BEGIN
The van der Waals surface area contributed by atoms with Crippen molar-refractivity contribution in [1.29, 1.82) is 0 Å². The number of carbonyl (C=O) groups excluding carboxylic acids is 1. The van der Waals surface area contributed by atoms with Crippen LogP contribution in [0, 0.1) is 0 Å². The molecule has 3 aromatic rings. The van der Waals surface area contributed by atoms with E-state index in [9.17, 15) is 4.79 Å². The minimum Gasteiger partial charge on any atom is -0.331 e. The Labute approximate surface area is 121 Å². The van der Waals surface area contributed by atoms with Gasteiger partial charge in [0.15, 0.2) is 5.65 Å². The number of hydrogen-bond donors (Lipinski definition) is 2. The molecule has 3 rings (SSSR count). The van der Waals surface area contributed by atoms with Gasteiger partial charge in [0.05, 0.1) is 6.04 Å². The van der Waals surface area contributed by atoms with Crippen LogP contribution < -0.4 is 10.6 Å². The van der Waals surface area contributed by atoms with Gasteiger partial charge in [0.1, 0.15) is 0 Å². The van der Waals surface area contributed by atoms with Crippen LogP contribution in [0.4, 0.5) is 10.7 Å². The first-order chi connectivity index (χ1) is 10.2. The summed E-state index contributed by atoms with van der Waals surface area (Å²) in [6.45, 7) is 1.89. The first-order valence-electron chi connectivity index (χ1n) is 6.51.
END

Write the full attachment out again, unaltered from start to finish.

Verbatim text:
The van der Waals surface area contributed by atoms with Crippen molar-refractivity contribution in [1.29, 1.82) is 0 Å². The number of carbonyl (C=O) groups excluding carboxylic acids is 1. The van der Waals surface area contributed by atoms with Crippen LogP contribution in [0, 0.1) is 0 Å². The molecule has 3 aromatic rings. The van der Waals surface area contributed by atoms with E-state index in [9.17, 15) is 4.79 Å². The minimum Gasteiger partial charge on any atom is -0.331 e. The Labute approximate surface area is 121 Å². The van der Waals surface area contributed by atoms with Gasteiger partial charge in [0.15, 0.2) is 5.65 Å². The number of hydrogen-bond donors (Lipinski definition) is 2. The molecule has 3 rings (SSSR count). The van der Waals surface area contributed by atoms with Gasteiger partial charge in [0.05, 0.1) is 6.04 Å². The van der Waals surface area contributed by atoms with Crippen LogP contribution < -0.4 is 10.6 Å². The van der Waals surface area contributed by atoms with Gasteiger partial charge in [0.1, 0.15) is 0 Å². The van der Waals surface area contributed by atoms with Crippen LogP contribution in [0.4, 0.5) is 10.7 Å². The first-order chi connectivity index (χ1) is 10.2. The summed E-state index contributed by atoms with van der Waals surface area (Å²) in [6.45, 7) is 1.89. The first-order valence-electron chi connectivity index (χ1n) is 6.51.